MUFG, SMBC set to jointly operate ATMs in Japan

Yomiuri Shimbun file photos
Branches in Tokyo of MUFG Bank and Sumitomo Mitsui Banking Corp. are seen in this composite image.

MUFG Bank and Sumitomo Mitsui Banking Corp. are nearing a deal to jointly operate ATMs, in a move expected to cut costs by billions of yen each year, The Yomiuri Shimbun has learned.

Under the envisioned partnership, the megabanks will start joint operations of their ATMs as early as this fiscal year. They are also considering joint development of ATMs in the future, while encouraging regional banks and other financial institutions to take part in their plan, according to sources.

The joint operation will cover areas such as transporting cash to and from the machines, monitoring ATMs using security cameras and other devices, and responding in the event of ATM failures. The plan will also include security and jointly operating call centers.

MUFG, which has about 7,000 ATMs, and SMBC, which has about 4,500, are considering setting up a new company to implement the plan.

Since fiscal 2019, the two banks have set the same fees and other conditions when customers of either bank use the other’s ATMs.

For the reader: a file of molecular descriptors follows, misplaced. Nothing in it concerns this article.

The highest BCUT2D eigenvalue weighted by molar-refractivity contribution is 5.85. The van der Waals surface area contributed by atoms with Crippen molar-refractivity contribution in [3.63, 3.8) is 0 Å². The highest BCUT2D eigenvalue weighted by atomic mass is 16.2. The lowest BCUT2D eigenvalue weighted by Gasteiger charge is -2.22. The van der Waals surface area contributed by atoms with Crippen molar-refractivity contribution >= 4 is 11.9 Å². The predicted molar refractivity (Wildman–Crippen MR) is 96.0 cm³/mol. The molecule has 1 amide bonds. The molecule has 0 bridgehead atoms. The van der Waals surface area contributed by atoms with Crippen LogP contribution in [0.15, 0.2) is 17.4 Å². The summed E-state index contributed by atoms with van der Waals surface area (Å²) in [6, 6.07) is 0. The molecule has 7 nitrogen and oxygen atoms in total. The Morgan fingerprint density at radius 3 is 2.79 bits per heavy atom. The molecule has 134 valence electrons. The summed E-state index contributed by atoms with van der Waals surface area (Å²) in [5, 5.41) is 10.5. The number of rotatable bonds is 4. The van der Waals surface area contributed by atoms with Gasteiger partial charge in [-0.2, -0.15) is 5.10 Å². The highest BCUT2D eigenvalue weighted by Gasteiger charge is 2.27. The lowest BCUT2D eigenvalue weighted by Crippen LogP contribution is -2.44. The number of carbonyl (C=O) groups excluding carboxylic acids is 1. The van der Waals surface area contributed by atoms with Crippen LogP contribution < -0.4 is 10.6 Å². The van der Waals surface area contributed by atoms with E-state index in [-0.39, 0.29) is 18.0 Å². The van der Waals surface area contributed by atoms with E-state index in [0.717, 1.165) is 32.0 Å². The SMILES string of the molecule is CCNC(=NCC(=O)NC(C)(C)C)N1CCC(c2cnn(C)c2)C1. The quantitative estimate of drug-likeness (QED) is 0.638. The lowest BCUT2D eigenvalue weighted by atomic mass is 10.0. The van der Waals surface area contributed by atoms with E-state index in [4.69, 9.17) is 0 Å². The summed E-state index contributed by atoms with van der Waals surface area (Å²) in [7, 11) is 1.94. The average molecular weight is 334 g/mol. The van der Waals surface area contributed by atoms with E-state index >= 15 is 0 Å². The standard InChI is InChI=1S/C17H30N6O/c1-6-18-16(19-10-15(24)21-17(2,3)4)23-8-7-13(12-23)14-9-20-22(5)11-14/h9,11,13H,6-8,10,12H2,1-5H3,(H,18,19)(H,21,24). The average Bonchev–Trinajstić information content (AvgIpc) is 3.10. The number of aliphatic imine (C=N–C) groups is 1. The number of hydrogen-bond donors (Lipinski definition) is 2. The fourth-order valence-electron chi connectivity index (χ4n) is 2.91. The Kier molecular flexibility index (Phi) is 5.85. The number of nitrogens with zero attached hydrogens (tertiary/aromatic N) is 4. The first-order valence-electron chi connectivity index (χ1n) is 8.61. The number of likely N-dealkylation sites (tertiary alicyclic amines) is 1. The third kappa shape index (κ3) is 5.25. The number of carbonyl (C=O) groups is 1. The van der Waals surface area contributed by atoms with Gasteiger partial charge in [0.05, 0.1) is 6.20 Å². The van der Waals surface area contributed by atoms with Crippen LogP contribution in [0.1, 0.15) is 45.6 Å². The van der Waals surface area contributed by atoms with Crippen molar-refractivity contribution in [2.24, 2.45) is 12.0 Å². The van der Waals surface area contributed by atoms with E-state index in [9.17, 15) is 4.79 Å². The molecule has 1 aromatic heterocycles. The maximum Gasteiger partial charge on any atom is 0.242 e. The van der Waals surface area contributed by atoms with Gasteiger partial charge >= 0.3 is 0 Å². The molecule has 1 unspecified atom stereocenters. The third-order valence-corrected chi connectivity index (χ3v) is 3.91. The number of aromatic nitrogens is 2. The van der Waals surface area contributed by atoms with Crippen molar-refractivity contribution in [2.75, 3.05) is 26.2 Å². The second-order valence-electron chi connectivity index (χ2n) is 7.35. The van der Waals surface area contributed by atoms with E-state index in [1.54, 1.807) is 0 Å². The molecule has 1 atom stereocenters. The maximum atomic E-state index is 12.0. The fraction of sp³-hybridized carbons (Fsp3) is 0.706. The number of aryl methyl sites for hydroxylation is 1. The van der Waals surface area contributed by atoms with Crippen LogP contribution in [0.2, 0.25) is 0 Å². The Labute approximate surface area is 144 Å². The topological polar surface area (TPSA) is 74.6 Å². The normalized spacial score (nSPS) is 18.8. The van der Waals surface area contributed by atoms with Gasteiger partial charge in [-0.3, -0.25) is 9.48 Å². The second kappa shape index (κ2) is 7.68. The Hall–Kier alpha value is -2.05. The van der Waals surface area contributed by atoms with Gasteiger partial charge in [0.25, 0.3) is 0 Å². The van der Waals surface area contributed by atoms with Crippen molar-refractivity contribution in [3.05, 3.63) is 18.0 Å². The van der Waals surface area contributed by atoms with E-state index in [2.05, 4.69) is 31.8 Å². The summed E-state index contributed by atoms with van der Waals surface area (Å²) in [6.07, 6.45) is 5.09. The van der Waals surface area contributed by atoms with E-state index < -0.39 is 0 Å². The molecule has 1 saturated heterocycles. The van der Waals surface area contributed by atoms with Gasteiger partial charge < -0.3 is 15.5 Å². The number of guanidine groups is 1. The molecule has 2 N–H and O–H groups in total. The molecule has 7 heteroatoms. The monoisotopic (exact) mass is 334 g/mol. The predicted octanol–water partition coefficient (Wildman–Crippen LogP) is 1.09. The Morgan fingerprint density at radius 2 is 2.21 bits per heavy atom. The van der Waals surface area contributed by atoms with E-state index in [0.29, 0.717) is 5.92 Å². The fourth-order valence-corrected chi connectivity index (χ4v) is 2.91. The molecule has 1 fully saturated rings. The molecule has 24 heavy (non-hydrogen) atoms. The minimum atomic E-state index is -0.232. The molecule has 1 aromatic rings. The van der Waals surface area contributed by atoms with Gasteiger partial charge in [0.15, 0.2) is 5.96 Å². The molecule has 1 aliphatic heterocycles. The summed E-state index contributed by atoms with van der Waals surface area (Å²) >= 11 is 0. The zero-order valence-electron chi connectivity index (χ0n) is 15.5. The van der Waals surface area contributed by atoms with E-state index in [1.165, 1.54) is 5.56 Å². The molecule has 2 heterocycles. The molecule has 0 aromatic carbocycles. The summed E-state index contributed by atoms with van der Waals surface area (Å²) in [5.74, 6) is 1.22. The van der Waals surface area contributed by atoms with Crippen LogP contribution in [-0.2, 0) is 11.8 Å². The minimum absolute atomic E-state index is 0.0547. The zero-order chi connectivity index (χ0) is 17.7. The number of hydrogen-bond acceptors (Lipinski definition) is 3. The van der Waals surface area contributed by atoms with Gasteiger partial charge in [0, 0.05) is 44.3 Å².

Should regional banks and other financial institutions nationwide join the MUFG-SMBC plan, the idea is that participants can further reduce their operating costs.

“It’s not the time for banks to compete with each other in performance and strategy related to ATMs,” an executive at a major bank said. “We should work together to reduce costs and provide benefits brought about by our collaboration to our customers.”

For MUFG and SMBC depositors, the joint operation would not cause any change in their use of ATMs. The major cost reductions, however, could have the effect of lowering fees for services done through ATMs or online banking.

As major banks and regional financial institutions have been facing deteriorating business conditions because of the prolonged low interest rates, ATM maintenance costs have become a burden.

With the rise of cashless payments and online banking, ATMs are being used less frequently, so it has been a challenge for banks on how to efficiently operate the machines.

In recent years, regional banks have been forming tie-ups, looking to improve efficiency in several areas.

For example, Bank of Okinawa and Bank of the Ryukyus, both based in Okinawa Prefecture, announced an alliance in January through which they will consider issues such as jointly operating ATMs.

Chiba Bank has formed what is called the Tsubasa Alliance of 10 regional banks, aiming to reduce costs through joint operation on systems and office work.